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- What is celecoxib, and how does it work (mechanism of action)?
- What brand names are available for celecoxib?
- Is celecoxib available as a generic drug?
- Do I need a prescription for celecoxib?
- What are the side effects of celecoxib?
- What is the dosage for celecoxib?
- Which drugs or supplements interact with celecoxib?
- Is celecoxib safe to take if I'm pregnant or breastfeeding?
- What else should I know about celecoxib?
What is celecoxib, and how does it work (mechanism of action)?
Celecoxib is a nonsteroidal anti-inflammatory drug (NSAID) that is used to treat arthritis, pain, menstrual cramps, and colonic polyps. Prostaglandins are chemicals that are important contributors to the inflammation of arthritis that causes pain, fever, swelling and tenderness. Celecoxib blocks the enzyme that makes prostaglandins (cyclooxygenase 2), resulting in lower concentrations of prostaglandins. As a consequence, inflammation and its accompanying pain, fever, swelling and tenderness are reduced. Celecoxib differs from other NSAIDs in that it causes less inflammation and ulceration of the stomach and intestine (at least with short-term use) and does not interfere with the clotting of blood.
NSAIDs have been found to prevent the formation and reduce the size of polyps in patients with the genetic disease, familial adenomatous polyposis (FAP). In FAP, patients develop large numbers of polyps in their colons, and the polyps invariably become malignant. The only cure of FAP is removal of the entire colon. Celecoxib is approved as an adjunctive (secondary) treatment among patients with FAP. The cramping and pain during menstrual periods is due to prostaglandins, and blocking the production of prostaglandins with celecoxib reduces the cramps and pain. The FDA approved celecoxib in December 1998.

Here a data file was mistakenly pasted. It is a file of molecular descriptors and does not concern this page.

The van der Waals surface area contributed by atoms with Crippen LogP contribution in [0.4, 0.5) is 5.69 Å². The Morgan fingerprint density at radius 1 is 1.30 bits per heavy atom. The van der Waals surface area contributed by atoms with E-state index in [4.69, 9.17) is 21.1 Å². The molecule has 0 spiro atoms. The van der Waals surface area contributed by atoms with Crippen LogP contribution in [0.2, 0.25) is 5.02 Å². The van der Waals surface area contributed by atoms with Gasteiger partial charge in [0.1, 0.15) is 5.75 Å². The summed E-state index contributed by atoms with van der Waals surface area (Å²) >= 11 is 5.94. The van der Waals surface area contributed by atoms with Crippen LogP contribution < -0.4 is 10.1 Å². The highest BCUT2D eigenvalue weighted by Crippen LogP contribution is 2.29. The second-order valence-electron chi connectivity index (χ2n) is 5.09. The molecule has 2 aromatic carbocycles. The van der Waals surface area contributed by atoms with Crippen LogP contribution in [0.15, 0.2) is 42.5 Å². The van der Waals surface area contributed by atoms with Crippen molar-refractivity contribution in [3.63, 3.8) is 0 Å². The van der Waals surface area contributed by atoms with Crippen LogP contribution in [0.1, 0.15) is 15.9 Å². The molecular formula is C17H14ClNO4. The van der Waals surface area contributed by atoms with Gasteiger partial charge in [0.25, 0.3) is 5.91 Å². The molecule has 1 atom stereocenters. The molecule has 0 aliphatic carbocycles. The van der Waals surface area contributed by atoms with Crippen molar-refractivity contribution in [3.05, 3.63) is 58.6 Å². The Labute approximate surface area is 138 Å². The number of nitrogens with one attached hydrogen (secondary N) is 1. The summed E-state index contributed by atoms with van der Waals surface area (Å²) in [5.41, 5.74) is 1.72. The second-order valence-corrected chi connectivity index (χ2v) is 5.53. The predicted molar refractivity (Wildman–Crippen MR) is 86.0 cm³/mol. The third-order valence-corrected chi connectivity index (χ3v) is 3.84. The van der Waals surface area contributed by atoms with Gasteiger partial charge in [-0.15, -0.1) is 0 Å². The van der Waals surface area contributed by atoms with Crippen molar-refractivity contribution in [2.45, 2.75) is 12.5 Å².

What brand names are available for celecoxib?
Is celecoxib available as a generic drug?
GENERIC AVAILABLE: Yes
Do I need a prescription for celecoxib?
What are the side effects of celecoxib?
The most common adverse effects are:
Other side effects include:
- kidney failure,
- heart failure,
- aggravation of hypertension,
- chest pain,
- ringing in the ears,
- stomach and intestinal ulcers,
- blurred vision,
- weight gain,
- water retention,
- flu-like symptoms,
- drowsiness and
Celecoxib, like other NSAIDs may cause serious stomach and intestinal ulcers that may occur at any time during treatment. Celecoxib does not interfere with the function of the blood platelets and, as a result, does not reduce clotting and lead to increased bleeding time like other NSAIDs.
Allergic reactions can occur with celecoxib. Individuals who have developed allergic reactions (rash, itching, difficulty breathing) from sulfonamides (for example, sulfamethoxazole and trimethoprim [Bactrim]), aspirin or other NSAIDs may experience an allergic reaction to celecoxib and should not take celecoxib.
NSAIDs (except for low-dose aspirin) may increase the risk of heart attacks, stroke, and related conditions, which can be fatal. This risk may increase with duration of use and in patients who have underlying risk factors for heart and blood vessel conditions. NSAIDs should not be used for the treatment of pain resulting from coronary artery bypass graft (CABG) surgery.
NSAIDs cause an increased risk of serious, even fatal, stomach and intestinal adverse reactions such as bleeding, ulcers, and perforation of the stomach or intestines. These events can occur at any time during treatment and without warning symptoms. Elderly patients are at greater risk for these types of reactions.
Quick GuideOsteoarthritis (OA): Treatment, Symptoms, Diagnosis
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